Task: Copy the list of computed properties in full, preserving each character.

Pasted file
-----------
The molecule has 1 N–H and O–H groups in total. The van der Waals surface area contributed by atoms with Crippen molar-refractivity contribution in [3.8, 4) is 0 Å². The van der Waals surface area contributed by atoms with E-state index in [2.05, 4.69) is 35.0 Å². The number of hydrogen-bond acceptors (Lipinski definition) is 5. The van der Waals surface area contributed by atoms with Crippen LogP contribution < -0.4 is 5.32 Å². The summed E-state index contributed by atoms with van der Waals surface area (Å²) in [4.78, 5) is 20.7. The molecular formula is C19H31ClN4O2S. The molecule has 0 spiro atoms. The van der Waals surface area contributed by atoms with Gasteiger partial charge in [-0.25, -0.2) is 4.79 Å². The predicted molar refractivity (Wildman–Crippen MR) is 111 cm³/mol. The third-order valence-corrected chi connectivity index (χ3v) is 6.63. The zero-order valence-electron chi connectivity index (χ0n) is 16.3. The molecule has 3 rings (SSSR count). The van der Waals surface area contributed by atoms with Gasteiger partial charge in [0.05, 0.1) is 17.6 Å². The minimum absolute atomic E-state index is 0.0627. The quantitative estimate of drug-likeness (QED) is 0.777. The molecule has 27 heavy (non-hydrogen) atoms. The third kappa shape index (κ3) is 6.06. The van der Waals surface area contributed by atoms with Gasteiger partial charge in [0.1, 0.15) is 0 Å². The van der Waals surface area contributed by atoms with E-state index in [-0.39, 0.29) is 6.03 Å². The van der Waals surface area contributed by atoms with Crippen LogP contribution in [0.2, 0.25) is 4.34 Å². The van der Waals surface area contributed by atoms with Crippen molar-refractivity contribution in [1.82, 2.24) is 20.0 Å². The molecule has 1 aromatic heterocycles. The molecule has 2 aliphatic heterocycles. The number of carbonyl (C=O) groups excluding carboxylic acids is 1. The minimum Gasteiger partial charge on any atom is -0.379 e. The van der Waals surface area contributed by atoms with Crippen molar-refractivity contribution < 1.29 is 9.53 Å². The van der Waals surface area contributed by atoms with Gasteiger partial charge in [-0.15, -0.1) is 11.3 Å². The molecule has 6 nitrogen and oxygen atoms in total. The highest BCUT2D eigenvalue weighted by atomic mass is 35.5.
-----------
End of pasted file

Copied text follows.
The molecule has 1 N–H and O–H groups in total. The van der Waals surface area contributed by atoms with Crippen molar-refractivity contribution in [3.8, 4) is 0 Å². The van der Waals surface area contributed by atoms with E-state index in [2.05, 4.69) is 35.0 Å². The number of hydrogen-bond acceptors (Lipinski definition) is 5. The van der Waals surface area contributed by atoms with Crippen LogP contribution < -0.4 is 5.32 Å². The summed E-state index contributed by atoms with van der Waals surface area (Å²) in [4.78, 5) is 20.7. The molecular formula is C19H31ClN4O2S. The molecule has 0 spiro atoms. The van der Waals surface area contributed by atoms with Gasteiger partial charge in [-0.25, -0.2) is 4.79 Å². The predicted molar refractivity (Wildman–Crippen MR) is 111 cm³/mol. The third-order valence-corrected chi connectivity index (χ3v) is 6.63. The zero-order valence-electron chi connectivity index (χ0n) is 16.3. The molecule has 3 rings (SSSR count). The van der Waals surface area contributed by atoms with Gasteiger partial charge in [0.05, 0.1) is 17.6 Å². The minimum absolute atomic E-state index is 0.0627. The quantitative estimate of drug-likeness (QED) is 0.777. The molecule has 27 heavy (non-hydrogen) atoms. The third kappa shape index (κ3) is 6.06. The van der Waals surface area contributed by atoms with Gasteiger partial charge in [0.1, 0.15) is 0 Å². The van der Waals surface area contributed by atoms with E-state index in [-0.39, 0.29) is 6.03 Å². The van der Waals surface area contributed by atoms with Crippen LogP contribution in [0.2, 0.25) is 4.34 Å². The van der Waals surface area contributed by atoms with Crippen molar-refractivity contribution in [1.82, 2.24) is 20.0 Å². The molecule has 1 aromatic heterocycles. The molecule has 2 aliphatic heterocycles. The number of carbonyl (C=O) groups excluding carboxylic acids is 1. The minimum Gasteiger partial charge on any atom is -0.379 e. The van der Waals surface area contributed by atoms with Crippen molar-refractivity contribution < 1.29 is 9.53 Å². The van der Waals surface area contributed by atoms with Gasteiger partial charge in [-0.15, -0.1) is 11.3 Å². The molecule has 6 nitrogen and oxygen atoms in total. The highest BCUT2D eigenvalue weighted by atomic mass is 35.5.